Approximately 70.5% of non-Arab Asians and 46.3% of Arabs achieved CR on an average dose of 50 mg daily of eltrombopag olamine (ELT). In a more clinical sense, acceptable response or remission is also defined as platelets count of > 30,000 or at least twofold increase in the baseline count and absence of bleeding. Almost 90% of our patients achieved at least acceptable remission. In terms of response to lower dosing, 22.41% (13/58) of our patients responded to lower dosing of eltrombopag (84.6% of which are Arabs with 72.7% of which were females). More than 26% of Arab patients responded to doses of less than 50 mg (22% [25 mg/d] and 4.9% [12.5 mg/d]) whereas 17.6% of Asians achieved response on dosing of 25 mg/d. Only 22% of Arab patients and 35.3% of Non-Arab Asian patients required 75 mg or more of eltrombopag to achieve acceptable control.

A sub-analysis revealed that 70% of Arab patients who obtained CR (14/20) were females, whereas 33.3% (3/9) were Asian females. Females made up two-thirds of Arab patients who achieved clinical remission, whereas men made up more than two-thirds of non-Arab Asian patients. Most patients in both ethnic groups were diagnosed incidentally or presented with minor bleeding (i.e., ecchymosis, epistaxis or gum bleeding). Only two patients in each group presented with major bleeding episode such as subdural hemorrhage. The majority of patients (75%; 3/4) who presented with major bleeding required higher dosing of eltrombopag (75 mg); only one patient did not achieve remission with ELT. Nine of our patients were splenectomized. The majority of splenectomized patients managed to achieve acceptable response with an average dose of 51.3 mg of ELT.

Discussion

The safety and efficacy of eltrombopag have been studied in multiple trials in the past. Based on this data, the dosing of eltrombopag was established at 50 mg once daily for most patients: with a maximum daily dose of 75 mg [15].

ELT’s efficacy has been studied in phase 3, a double-blind, placebo-controlled study of previously treated ITP patients (RAISE) [10]. Compared to placebo, eltrombopag treatment exhibited optimal response in 79% of patients. And the long-term study showed that eltrombopag sustained long-term efficacy and safety after three years of treatment [12,13]. Nonetheless, interethnic differences in the pharmacokinetics were confirmed by Tomiyama et al. in multicenter research, 23 Japanese patients with previously treated chronic ITP were evaluated in a six-week randomized, double-blind, placebo-controlled phase (15 eltrombopag and eight placebo) and a six-month open-label phase (23 eltrombopag). Twenty-two percent (5/23) of patients reacted to 12.5 mg of ELT in the first three weeks of therapy [16,17]. This study showed that the starting daily dose of 12.5 mg is recommended for Japanese ITP patients [16,17]. This has been the first study in Asia, where the interethnic traits showed an effect on the dosing of the drug. However, it only studied the Japanese population. Our study is expanding more on the concept of possible (interethnic) differences in response to ELT. The Arab world and the Indian sub-continent patients’ responses to different dosing of eltrombopag have never been studied. This study is the first in the region to evaluate patients’ response in Qatar to the different dosing of ELT. Similar to the study by Tomiyama et al. [16], more than half (35/58) of our patients achieved complete remission (platelet count of >100 x 103/L). The response rate to eltrombopag after three months of treatment was comparable among the two different ethnic groups (Arabs 87.5% and non-Arab Asians 88.2%). Additionally, a good number of patients achieved clinical response with lower dosing of eltrombopag (as low as 12.5 mg), and most were maintained on 50 mg daily dosing). Only a minority of patients required higher dosing of 75 mg (10%).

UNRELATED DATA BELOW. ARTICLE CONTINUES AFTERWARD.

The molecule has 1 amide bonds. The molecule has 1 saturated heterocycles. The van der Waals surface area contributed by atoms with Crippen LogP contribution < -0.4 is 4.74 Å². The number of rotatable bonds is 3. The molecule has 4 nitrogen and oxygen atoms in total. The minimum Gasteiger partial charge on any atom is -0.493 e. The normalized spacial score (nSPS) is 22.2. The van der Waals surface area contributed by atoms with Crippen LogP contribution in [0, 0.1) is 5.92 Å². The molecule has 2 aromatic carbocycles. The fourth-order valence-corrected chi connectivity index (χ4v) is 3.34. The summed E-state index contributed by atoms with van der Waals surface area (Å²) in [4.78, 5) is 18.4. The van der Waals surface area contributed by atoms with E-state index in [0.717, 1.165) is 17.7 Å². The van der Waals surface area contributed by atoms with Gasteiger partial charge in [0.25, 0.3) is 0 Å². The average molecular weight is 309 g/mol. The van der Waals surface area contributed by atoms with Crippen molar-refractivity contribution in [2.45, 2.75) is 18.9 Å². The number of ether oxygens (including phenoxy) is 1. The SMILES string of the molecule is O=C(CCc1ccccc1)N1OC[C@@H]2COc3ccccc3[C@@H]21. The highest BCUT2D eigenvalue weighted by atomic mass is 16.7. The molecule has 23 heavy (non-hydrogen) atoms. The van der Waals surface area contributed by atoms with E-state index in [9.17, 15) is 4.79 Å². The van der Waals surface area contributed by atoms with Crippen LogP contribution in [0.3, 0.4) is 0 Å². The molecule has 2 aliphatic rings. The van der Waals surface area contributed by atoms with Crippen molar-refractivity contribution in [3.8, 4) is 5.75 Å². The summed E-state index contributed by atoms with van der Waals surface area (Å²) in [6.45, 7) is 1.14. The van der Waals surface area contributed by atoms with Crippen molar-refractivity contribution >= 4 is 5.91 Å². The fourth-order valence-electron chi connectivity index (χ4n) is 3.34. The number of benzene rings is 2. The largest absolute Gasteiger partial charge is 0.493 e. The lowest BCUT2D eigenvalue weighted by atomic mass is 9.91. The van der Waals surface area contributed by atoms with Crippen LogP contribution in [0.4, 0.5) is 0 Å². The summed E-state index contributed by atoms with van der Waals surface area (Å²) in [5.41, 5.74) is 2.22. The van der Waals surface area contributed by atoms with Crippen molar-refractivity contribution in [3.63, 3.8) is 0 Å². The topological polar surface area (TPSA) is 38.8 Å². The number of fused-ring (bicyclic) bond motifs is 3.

The area under the curve (AUC) was nearly two-fold higher among Japanese healthy volunteers than among non-Asian volunteers after exposure to eltrombopag, and around 87% higher among patients of East Asian origin than those of non-East Asian descent [10]. A recent Korean trial investigated the required eltrombopag dose to achieve and maintain a safe platelet count in adult refractory immune thrombocytopenia. In that study, low-dose eltrombopag effectively maintained the target platelet count in almost 66% (12/18) of patients [6].

Many variables impact drug response, including genetic variation in the enzymes and transporters that metabolize the drug. Because the frequency varies greatly between ethnic groups, it has an influence on the proper selection and dose of various medications in different populations.